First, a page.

There’s no rose without thorns and no transaction without risks

Can you rely only on a record in the Land Register when buying real estate?

It is not difficult to ascertain the owner of a property or to determine whether the property is encumbered, for instance by a lien or a ban on appropriation. You can find this information on the website of the Czech State Administration of Land Surveying and Cadastre, or you can obtain a title deed at a Czech POINT counter, a cadastral office, a notary or by remote access available for registered users (this is a paid service). But can you be certain that the record reflects reality?

The principle of material publicity

Entries in public registers / lists are generally trustworthy. This is the so-called principle of material publicity, which protects our good faith, i.e. “one’s internal belief that one is not acting unlawfully,”[1] that the data indicated in a public list are true and complete. But this is not always the case, as sometimes the entries in public lists or registers do not correspond to reality, i.e. the factual situation.


Good faith

If an entry recorded in a public list / register does not correspond to the actual legal status, then the recorded (registered) status shall benefit the person who acquired the right in rem in good faith from a person entitled to do so according to the registered status.”[2] In other words, if the buyer is in good faith that the entry in the Land Register is true, i.e. that the registered owner is the true owner of a property with all rights to freely dispose of it in any way, then in case of a transfer for consideration (not by donation) it is possible to acquire ownership of a property from an unauthorized person, i.e. from a person who according to the actual legal status (not according to the registered data) is not actually the owner. And all you need to have is good faith. How simple!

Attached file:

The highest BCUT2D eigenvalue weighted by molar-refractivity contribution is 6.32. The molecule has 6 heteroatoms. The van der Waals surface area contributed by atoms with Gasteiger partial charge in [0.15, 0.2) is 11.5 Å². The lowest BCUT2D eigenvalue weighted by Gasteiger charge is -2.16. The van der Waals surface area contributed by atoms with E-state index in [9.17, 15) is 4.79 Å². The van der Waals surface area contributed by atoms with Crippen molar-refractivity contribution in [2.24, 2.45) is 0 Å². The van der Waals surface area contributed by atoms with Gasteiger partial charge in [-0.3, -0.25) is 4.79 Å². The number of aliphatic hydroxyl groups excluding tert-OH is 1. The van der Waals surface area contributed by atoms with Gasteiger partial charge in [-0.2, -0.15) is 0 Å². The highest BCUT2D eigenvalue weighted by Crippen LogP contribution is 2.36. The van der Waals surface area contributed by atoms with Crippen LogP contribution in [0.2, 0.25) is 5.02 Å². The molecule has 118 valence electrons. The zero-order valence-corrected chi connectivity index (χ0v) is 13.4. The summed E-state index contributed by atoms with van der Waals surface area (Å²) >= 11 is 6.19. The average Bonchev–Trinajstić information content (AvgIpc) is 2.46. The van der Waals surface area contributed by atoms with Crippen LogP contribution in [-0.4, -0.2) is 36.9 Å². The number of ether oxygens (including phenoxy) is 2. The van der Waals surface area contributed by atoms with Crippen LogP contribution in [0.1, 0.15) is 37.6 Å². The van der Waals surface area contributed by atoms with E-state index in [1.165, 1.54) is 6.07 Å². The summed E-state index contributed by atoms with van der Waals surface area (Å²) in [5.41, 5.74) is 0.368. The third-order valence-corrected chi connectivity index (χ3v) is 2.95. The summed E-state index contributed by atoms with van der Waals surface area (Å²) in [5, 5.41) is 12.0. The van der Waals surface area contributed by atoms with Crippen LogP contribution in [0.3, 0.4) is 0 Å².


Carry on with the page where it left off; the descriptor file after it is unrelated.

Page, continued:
Good faith ain’t the panacea it once was

Sometimes, however, even good faith is not a panacea, and the transfer of ownership from an unauthorized owner, even for a consideration, does not actually take place. The Supreme Court examined this issue in more detail and defined the conditions under which the buyer’s good faith does not apply. The Supreme Court first recognized that when the buyer’s good faith was to be assessed, then it was necessary to assess “whether the contracting party, with ordinary (usual) precaution that can be expected from each person, did not have, or could not have reasonable doubts that the data recorded in the public register / list corresponded to the actual legal status,” but it emphasized that this routine caution did not mean to “actively investigate whether the status of entries in a public list was in line with the actual legal status”.[3] Simply put, if I act with the belief that all legal action (such as concluding a purchase contract for a house and the related transfer of ownership) is in line with the law and I do not have any doubts arising from the recorded entry on the ownership deed, then the ownership title passes to me, even if the officially registered owner was not in reality the factual owner of the house in question and therefore did not have the legal right to transfer the related ownership title.